03:07 So you having some control being able to see the exam itself with a mirror is something that we encourage. So, I'll hand that to you once we're all set." Language, as you might imagine, is really important for this exam so you will note that I'm trying to avoid using overly clinical language like the word palpate which doesn't mean much to a lay audience, but I'm also trying to avoid words that can have particular connotations like I'm not going to use the word "I'm going to feel this area or touch this area." Instead, I'm going to use fairly neutral language like "I'm going to examine, I'm going to inspect, etc." "With that, I'm going to step out of the room and let you get into a gown and we will proceed with the exam." "Okay." "Okay, now that we've got your feet in this foot rest, I'm going to ask you now to simply just relax your legs and move them out to the side for me. Great. And we can _________ now. Okay?" "Great. You can hold that. Perfect." She's got her mirror in position so that she can see what we're doing. So now we are doing the external inspection of the pelvis and this starts off by first taking a look at the labia majora, also called the mons pubis area. There are different techniques here, but oftentimes you wanted to just use one hand to separate the labia so that you have one hand free, but for the purposes of this educational session I'm going to use both of my hands. Ideally you want to minimize contact with the patient's skin when you can, but in this case we'll use both hands. "So, you're going to feel me touching the outside of your vagina now." By doing that, I can now plainly see the labia minora on the inside there. Above it, we can see the clitoral hood and the clitoris. And then just inside the labia minora is the urethral orifice, right back there. "Pardon me. Can you relax your legs just a little bit more? Okay, great." And in this case, what I'm looking for is any evidence of any skin lesions, for example condyloma acuminata, evidence of a _____. Certainly a patient with candidal vulva vaginitis may have evidence of excoriations from scratching, a whitish discharge or some flaky scale on the outside of the vagina as well. And of course at this point I could also be looking to see if there is any excess discharge in the area. That essentially completes the external part of the exam, and so at this point we will go ahead and move in with doing the bimanual portion of the exam. So now we're going to proceed with the manual part of the exam and I'm just going to grab some lubricating gel here, and it's just for these 2 fingers. "And so, it's useful for you to take a deep breath and then breathe out and bear down as I'm inserting my fingers. And first off, I'm going to look actually on the outside of the vagina, looking specifically at the Bartholin's glands so you're first going to feel me separating the labia majora now. And relax your legs just a little bit. Great. And so now my finger is going to be inserted into your vagina. And just at the very bottom of the labia minora or the inside of the vagina is where I can feel the Bartholin's glands, which if somebody had a Bartholin's gland cyst that was inflamed that might be very painful or uncomfortable. And now, I'm going to insert my 2nd finger to the vagina, like so." And, what we'll do now is I'm just going to lift up. So with my hand up here, I can separate the lower folds here of the labia majora and I was going to ask you to bear down. Good. Relax. Good." And basically I'm looking for a rectocele to see if there is any bulging in of the rectum through the septum between the posterior vaginal wall to see if there is evidence of basically posterior vaginal prolapse. "And then by the same token, I'm going to push down and I'm now looking at the top of the vagina, the anterior wall. And go ahead and bear down for me again please.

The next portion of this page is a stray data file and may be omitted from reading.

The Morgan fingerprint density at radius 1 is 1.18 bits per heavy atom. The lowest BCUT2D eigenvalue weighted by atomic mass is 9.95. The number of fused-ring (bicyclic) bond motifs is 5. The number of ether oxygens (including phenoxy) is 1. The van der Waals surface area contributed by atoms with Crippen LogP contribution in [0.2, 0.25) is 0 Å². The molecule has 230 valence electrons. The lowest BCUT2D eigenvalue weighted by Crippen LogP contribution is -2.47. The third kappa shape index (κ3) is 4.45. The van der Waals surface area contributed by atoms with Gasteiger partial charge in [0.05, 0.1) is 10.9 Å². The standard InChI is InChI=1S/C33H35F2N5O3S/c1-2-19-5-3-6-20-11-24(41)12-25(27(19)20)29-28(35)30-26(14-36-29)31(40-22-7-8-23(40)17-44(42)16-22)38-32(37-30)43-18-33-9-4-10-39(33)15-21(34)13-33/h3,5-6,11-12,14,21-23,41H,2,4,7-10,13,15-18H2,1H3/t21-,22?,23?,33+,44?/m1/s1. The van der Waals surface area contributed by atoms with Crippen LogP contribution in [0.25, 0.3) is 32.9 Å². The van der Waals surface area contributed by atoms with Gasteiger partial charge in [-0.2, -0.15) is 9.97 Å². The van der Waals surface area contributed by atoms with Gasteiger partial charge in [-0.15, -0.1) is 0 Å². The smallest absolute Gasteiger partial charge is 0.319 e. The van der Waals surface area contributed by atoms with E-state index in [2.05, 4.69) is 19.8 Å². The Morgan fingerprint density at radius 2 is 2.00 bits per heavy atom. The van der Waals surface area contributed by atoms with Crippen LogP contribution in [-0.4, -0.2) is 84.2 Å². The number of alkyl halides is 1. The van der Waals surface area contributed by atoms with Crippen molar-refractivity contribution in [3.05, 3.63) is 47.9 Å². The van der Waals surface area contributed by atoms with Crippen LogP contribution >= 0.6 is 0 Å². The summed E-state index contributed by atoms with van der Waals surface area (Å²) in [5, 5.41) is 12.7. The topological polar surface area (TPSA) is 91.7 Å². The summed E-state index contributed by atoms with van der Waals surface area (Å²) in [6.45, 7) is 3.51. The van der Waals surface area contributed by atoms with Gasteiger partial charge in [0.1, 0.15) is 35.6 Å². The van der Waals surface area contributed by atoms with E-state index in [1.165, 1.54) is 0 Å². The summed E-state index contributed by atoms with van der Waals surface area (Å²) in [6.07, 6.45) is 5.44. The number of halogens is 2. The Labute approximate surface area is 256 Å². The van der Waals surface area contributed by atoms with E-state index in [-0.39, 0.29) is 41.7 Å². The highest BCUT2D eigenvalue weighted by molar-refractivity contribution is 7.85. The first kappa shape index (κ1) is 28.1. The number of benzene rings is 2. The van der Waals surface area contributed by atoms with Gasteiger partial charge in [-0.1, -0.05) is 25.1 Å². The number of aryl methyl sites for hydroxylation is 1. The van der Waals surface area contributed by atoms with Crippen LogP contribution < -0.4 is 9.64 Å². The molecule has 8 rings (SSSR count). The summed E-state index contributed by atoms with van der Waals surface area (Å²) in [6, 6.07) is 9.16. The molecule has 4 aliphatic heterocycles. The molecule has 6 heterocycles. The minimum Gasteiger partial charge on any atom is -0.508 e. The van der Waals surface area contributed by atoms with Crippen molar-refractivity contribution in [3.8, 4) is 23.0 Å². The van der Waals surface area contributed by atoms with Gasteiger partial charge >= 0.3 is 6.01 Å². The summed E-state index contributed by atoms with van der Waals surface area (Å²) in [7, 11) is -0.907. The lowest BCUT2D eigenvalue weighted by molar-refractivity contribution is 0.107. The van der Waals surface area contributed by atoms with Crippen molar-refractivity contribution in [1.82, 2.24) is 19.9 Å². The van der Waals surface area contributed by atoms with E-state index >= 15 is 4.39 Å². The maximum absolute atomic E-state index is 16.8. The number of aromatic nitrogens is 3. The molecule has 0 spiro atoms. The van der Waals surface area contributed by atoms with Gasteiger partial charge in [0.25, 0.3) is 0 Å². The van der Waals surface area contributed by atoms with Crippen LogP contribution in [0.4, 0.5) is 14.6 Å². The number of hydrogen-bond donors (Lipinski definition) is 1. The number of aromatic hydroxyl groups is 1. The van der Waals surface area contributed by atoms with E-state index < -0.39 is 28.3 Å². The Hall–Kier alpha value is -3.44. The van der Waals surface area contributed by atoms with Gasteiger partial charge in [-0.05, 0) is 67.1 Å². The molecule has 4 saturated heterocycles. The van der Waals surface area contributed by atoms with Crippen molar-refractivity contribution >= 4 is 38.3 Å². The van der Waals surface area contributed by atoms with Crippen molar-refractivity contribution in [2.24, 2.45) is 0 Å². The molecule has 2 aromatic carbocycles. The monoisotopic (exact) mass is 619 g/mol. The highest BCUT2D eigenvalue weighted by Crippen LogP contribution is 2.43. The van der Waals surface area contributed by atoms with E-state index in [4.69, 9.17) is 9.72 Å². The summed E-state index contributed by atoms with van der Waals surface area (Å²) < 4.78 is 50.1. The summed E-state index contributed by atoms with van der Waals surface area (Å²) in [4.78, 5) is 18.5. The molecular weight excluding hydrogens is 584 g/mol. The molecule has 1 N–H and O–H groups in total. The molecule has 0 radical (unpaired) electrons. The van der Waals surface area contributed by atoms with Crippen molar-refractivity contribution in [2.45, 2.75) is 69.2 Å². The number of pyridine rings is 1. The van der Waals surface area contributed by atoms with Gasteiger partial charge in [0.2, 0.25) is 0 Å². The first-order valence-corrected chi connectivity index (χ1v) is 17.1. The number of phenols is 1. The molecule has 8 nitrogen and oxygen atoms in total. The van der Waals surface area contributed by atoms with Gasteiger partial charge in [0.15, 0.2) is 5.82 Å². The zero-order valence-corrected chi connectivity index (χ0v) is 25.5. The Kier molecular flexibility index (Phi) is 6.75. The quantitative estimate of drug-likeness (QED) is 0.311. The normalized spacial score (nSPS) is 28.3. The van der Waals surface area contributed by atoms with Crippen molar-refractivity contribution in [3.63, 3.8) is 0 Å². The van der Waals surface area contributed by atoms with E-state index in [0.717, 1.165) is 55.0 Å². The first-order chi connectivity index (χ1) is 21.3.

07:31 Great." And I'm looking for any evidence of anterior wall prolapse or evidence of the vesicle, the bladder basically bulging in to the anterior vaginal wall. Having done that, I'm going to turn my hands over again. I'm just looking to inspect where the cervix is located.

    07:48 And I found the cervix and that's going to help me later when I do my specula exam. "And I'm going to stand up and I'm going to basically inspect the size of your uterus. Okay?" "Uhuh." So using my left hand, I'm starting sort of by the umbilicus and I'm bringing my hand down slowly towards my fingers until I can feel the margins of the uterus. And since my fingers are on the cervix, I'll be able to feel as the uterus is shifted and I can feel that her uterus is appropriately positioned and not enlarged. And then likewise, I'm going to try and sweep her ovaries towards my fingers and my fingers now are on the lateral fornix around the cervix, which is to either side of the cervix is the lateral fornices. And I'm just trying to sweep her ovaries down towards my finger, which, as you might imagine you oftentimes cannot feel but in a particularly enlarged ovary you may feel it. Now I'm starting with the left ovary doing the same thing. My fingers are just in the lateral fornex and I'm trying to sweep her ovary down towards my fingers and I don't feel anything in this case. So "I'm going to withdraw my fingers now, and you can bring the sheet down again." That concludes the bimanual part of the exam. So now we'll move on to the speculum exam.

    About the Lecture

    The lecture Female Pelvic Exam: Bimanual Examination by Stephen Holt, MD, MS is from the course Examination of the Male and Female Genitourinary System.

    Included Quiz Questions

    1. Labia majora
    2. Cervix
    3. Uterus
    4. Ovaries
    5. Bartholin's glands
    1. Uterus
    2. Vulva
    3. Labia minora
    4. Clitoral hood
    5. Urethral orifice
    1. Rectocele
    2. Cystocele
    3. Vaginal warts
    4. Lichen sclerosis
    5. Uterine prolapse
    1. Cervix
    2. Vulva
    3. Bartholin's glands
    4. Uterus
    5. Ovaries
    1. To screen for cervical cancer
    2. To check for a tubal pregnancy
    3. To evaluate for ovarian cancer
    4. To screen for uterine cancer
    5. To screen for vulvar cancer

    Author of lecture Female Pelvic Exam: Bimanual Examination

     Stephen Holt, MD, MS

    Stephen Holt, MD, MS

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    Bimanual Exam
    By Lorraine J. on 21. June 2022 for Female Pelvic Exam: Bimanual Examination

    So great to see the real time exam! Very helpful.